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Tulane Law students help train 'substitute' counsel

April 17, 2019 2:00 PM
 | 
Alina Hernandez ahernandez4@tulane.edu

Katherine Mattes, Director of Tulane's Criminal Justice Clinic, leads a discussion to aid subsitute counsel who help others to challenge their convictions. Student attorneys, like Ryan Niedermair (left), prepare a lesson plan and train inmates at state prisons across southern Louisiana in partnership with the Department of Corrections.

 

Those serving time in prison have no right to free legal representation after the conviction becomes final.

 

If they want to challenge the constitutionality of their conviction – such as arguing that their attorney was ineffective or that the prosecutor withheld exculpatory evidence – then they must represent themselves or find help elsewhere. In Louisiana, the Department of Corrections partners with Tulane Law’s Criminal Justice Clinic to provide training for inmates whose official job it is to serve as substitute lawyers for others in prison.  Students offer trainings to those in state prisons.

“Once a person’s conviction is final, they are not entitled to a lawyer, and so they have to represent themselves or turn to an ‘inmate counsel substitute’ in order to argue that their conviction is unconstitutional or to raise other legal claims,” said Katherine Mattes, the clinic’s director. “The students prepare a lesson plan on a specific legal topic, such as ineffective assistance of counsel, and train the inmate counselors at various prisons."

Every year, Tulane clinic students have conducted trainings at Louisiana Correctional Institute for Women, Dixon Correction Institute, Elayn Hunt Correctional Center and Rayburn Correction Center, all prisons in southern Louisiana.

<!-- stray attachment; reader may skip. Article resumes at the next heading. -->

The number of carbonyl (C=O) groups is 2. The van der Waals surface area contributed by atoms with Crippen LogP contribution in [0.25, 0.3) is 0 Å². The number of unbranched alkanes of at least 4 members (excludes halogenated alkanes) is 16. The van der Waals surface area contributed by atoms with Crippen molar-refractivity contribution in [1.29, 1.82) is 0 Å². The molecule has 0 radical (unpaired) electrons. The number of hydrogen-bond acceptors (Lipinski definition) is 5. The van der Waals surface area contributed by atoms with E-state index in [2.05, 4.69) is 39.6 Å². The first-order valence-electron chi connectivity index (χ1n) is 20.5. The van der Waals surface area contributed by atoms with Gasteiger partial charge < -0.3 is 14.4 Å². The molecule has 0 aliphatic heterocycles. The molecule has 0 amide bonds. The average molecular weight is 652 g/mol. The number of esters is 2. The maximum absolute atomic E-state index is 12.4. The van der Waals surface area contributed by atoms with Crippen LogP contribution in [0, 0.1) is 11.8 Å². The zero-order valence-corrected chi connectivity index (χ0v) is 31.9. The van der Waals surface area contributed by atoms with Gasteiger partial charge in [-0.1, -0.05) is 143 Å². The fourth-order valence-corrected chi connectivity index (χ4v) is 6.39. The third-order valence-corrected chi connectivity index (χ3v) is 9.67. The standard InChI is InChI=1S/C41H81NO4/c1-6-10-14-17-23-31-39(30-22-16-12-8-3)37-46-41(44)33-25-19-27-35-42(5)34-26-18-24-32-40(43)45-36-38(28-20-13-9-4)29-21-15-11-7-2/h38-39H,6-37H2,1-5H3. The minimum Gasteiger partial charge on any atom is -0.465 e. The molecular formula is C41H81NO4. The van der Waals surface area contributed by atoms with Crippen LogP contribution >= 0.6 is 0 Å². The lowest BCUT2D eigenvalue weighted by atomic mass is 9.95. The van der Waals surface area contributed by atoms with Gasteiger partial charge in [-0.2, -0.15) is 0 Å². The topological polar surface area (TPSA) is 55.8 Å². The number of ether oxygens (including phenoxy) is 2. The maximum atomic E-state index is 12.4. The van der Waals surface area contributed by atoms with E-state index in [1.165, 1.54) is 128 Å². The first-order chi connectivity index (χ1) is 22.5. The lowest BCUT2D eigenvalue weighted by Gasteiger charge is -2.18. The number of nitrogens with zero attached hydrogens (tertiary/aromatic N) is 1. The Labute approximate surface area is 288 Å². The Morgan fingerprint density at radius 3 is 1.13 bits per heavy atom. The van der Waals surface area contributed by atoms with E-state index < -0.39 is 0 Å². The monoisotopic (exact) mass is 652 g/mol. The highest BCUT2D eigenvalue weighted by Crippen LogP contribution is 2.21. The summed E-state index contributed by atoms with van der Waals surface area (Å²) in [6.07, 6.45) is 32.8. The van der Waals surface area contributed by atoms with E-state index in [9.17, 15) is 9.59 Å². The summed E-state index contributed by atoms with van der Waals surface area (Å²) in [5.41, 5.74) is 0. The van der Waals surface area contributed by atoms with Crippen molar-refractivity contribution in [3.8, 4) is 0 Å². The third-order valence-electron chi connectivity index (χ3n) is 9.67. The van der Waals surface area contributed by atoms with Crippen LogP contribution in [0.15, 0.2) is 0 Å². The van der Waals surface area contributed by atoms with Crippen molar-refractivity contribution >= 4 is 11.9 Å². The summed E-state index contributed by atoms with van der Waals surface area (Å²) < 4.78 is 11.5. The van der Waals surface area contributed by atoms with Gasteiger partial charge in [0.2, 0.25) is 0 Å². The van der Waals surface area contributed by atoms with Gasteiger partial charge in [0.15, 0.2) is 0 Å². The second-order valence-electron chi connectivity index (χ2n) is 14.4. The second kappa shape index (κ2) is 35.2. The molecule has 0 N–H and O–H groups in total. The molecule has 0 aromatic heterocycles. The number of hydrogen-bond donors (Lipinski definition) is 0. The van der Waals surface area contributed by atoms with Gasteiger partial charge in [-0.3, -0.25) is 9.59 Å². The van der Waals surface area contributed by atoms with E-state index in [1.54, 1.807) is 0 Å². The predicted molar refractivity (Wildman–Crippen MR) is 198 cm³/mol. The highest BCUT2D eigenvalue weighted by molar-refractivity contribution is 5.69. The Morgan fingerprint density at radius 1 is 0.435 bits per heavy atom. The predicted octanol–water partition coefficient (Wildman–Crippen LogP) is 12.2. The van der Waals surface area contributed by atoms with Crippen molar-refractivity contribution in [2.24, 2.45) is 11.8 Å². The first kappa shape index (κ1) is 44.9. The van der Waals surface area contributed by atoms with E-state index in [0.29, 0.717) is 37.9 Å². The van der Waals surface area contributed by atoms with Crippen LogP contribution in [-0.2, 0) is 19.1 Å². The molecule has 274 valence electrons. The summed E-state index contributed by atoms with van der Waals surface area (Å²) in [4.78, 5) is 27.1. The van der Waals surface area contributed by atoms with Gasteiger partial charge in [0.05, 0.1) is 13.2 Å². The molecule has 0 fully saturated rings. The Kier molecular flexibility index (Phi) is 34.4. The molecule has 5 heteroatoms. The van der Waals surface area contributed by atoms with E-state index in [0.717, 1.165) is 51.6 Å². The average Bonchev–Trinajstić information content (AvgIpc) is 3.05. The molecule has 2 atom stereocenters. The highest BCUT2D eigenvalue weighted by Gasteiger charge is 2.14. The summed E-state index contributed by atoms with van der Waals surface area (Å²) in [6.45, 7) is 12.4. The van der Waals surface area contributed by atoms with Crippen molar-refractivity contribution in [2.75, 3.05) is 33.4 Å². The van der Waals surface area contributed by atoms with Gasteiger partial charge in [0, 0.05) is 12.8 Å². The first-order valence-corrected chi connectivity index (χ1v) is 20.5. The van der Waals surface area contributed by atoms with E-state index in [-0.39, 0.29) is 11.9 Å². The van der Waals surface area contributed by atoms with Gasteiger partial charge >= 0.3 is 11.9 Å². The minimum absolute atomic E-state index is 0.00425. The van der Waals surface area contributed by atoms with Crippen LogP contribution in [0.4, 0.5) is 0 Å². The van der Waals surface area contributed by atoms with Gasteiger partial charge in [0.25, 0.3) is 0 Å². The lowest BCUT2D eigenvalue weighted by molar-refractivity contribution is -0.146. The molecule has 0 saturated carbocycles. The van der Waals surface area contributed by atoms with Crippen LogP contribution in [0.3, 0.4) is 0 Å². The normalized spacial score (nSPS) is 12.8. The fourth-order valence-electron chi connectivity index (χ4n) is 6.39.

“My experience training the inmate counsel substitutes at Hunt was a humbling one,” said Ryan Niedermair (L’19), and a clinic student-attorney. “These men do whatever they can to help their fellow inmates, including teaching themselves very complicated areas of criminal law. I enjoyed helping them navigate some of the issues that they face and talking to them about how they can make their legal writing more effective.”

Explaining the law to these substitutes uses the same skills that students need to effectively explain complicated issues to judges and juries, said Mattes.

Clarity, organization and conciseness are all required when students are explaining the admissibility of forensic science to inmate counsel substitutes, or explaining to a judge why a specific science does not meet the threshold for admissibility. 

Preparing and teaching inmate counsel substitutes not only provides the students with an opportunity to really learn a specific area of the law, they also get feedback on their ability to present complex information. The sessions are evaluated in writing following the training.

“This was helpful in showing me how to better use resources and the law to help my clients and argue my cases and understand experts and what should be expected by both counsel and defendant," wrote one inmate who took the course.

“What you are doing is much, much needed,” said another. “Please come more often!”